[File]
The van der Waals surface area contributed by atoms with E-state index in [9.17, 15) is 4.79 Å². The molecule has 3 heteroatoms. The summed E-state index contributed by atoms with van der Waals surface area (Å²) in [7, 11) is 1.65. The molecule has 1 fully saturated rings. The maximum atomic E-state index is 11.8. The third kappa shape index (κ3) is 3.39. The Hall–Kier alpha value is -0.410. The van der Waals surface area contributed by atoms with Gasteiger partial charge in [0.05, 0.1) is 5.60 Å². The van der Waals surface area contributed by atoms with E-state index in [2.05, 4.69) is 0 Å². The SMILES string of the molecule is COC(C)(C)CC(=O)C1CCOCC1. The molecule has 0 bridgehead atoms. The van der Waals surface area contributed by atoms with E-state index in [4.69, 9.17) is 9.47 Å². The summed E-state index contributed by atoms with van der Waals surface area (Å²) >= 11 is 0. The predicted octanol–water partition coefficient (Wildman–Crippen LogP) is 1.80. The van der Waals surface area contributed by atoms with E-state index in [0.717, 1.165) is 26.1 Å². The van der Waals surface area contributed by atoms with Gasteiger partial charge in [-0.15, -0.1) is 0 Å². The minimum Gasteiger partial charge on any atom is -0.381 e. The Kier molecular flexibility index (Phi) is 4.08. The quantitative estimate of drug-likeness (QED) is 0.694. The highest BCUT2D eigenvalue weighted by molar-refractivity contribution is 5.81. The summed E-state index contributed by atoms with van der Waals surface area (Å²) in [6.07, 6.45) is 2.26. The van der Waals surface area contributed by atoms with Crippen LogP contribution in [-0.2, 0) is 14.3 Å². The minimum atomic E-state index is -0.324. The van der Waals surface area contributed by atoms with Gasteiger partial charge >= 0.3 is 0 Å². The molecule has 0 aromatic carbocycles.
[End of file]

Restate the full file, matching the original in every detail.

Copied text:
The van der Waals surface area contributed by atoms with E-state index in [9.17, 15) is 4.79 Å². The molecule has 3 heteroatoms. The summed E-state index contributed by atoms with van der Waals surface area (Å²) in [7, 11) is 1.65. The molecule has 1 fully saturated rings. The maximum atomic E-state index is 11.8. The third kappa shape index (κ3) is 3.39. The Hall–Kier alpha value is -0.410. The van der Waals surface area contributed by atoms with Gasteiger partial charge in [0.05, 0.1) is 5.60 Å². The van der Waals surface area contributed by atoms with E-state index in [2.05, 4.69) is 0 Å². The SMILES string of the molecule is COC(C)(C)CC(=O)C1CCOCC1. The molecule has 0 bridgehead atoms. The van der Waals surface area contributed by atoms with E-state index in [4.69, 9.17) is 9.47 Å². The summed E-state index contributed by atoms with van der Waals surface area (Å²) >= 11 is 0. The predicted octanol–water partition coefficient (Wildman–Crippen LogP) is 1.80. The van der Waals surface area contributed by atoms with E-state index in [0.717, 1.165) is 26.1 Å². The van der Waals surface area contributed by atoms with Gasteiger partial charge in [-0.15, -0.1) is 0 Å². The minimum Gasteiger partial charge on any atom is -0.381 e. The Kier molecular flexibility index (Phi) is 4.08. The quantitative estimate of drug-likeness (QED) is 0.694. The highest BCUT2D eigenvalue weighted by molar-refractivity contribution is 5.81. The summed E-state index contributed by atoms with van der Waals surface area (Å²) in [6.07, 6.45) is 2.26. The van der Waals surface area contributed by atoms with Crippen LogP contribution in [-0.2, 0) is 14.3 Å². The minimum atomic E-state index is -0.324. The van der Waals surface area contributed by atoms with Gasteiger partial charge >= 0.3 is 0 Å². The molecule has 0 aromatic carbocycles.